dsc_1393I took the last opportunity of 2016 to do a spot of birding on the marshes. Starting off from the advantage point above No.6 tank. The flock of waders that had settled below me all took off and disappeared over the horizon. I was beginning to have the same thoughts that Paul had earlier (was it the aftershave?). It wasn’t long before they all return and settled down to have some frenzied feeding. The Lapwings were quite skittish and kept their distance while Dunlin didn’t appear to be too bothered and commenced feeding below the bank from where I was standing. The Little Stints that had been seen earlier increased by one and all three were present until dusk. Other birds of note here included 340 Dunlin, 132 Black-tailed Godwit, 1 Ruff, 78 Common Shelduck, 675 Common Teal, 111 Shoveler, 8 Pintail, 1 Common Pochard and  34 Tufted Duck.

I met Alyn Chambers and his brother during the course of this watch and they added 15 Common Pochard on the River Weaver, a Merlin and 3 lots of Stonechat numbering 6 in all.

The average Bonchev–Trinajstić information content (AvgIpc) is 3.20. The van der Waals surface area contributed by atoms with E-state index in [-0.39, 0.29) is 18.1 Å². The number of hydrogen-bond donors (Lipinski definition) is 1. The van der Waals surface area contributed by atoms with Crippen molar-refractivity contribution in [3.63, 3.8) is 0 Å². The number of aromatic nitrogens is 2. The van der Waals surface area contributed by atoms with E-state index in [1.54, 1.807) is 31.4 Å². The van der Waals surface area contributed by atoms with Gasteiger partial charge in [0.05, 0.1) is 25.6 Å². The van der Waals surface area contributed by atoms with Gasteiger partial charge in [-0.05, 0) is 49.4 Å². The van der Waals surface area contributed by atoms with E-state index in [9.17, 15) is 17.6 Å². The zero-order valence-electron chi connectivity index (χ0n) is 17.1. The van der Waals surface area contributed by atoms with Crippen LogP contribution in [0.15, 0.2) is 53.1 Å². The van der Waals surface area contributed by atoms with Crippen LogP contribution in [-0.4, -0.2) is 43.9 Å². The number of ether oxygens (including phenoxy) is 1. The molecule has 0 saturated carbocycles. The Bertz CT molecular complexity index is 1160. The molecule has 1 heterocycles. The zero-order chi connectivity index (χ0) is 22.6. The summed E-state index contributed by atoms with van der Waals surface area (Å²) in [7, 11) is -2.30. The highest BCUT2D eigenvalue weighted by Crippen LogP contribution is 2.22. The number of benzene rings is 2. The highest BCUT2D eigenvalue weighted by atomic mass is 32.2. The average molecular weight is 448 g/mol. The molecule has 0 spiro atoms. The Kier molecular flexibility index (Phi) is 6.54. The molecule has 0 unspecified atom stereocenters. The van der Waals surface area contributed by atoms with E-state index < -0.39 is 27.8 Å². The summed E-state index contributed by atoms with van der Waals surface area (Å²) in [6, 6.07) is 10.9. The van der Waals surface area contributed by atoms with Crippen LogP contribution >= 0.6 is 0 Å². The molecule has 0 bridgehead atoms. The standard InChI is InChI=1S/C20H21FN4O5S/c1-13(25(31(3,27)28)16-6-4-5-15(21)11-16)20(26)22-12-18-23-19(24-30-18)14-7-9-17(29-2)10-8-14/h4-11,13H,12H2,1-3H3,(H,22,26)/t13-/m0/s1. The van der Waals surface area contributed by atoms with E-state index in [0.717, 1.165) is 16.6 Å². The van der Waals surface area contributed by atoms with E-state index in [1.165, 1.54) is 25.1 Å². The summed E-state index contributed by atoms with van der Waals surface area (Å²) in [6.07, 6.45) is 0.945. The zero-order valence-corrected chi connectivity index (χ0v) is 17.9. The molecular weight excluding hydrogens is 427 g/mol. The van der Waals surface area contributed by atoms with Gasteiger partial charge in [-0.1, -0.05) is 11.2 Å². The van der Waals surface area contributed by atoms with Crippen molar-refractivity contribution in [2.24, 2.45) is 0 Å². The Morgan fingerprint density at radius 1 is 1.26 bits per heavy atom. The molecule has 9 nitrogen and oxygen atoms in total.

There was an interesting event that Alyn witnessed today when a Herring Gull was struck by one of the rotor blades on a wind turbines positioned on No.4 tank. The gull was seen to fall to the ground and it was presumed this bird was killed by the blade.

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I decided to make a trip to the south-east corner of No.4 tank to look across the fields. It didn’t take me long to find 15 Whooper Swan feeding in the flooded fields alongside the motorway. I saw these swans yesterday whilst driving west along the carriageway and Alyn also mentioned seeing them earlier in the week, so it looks like they are back again.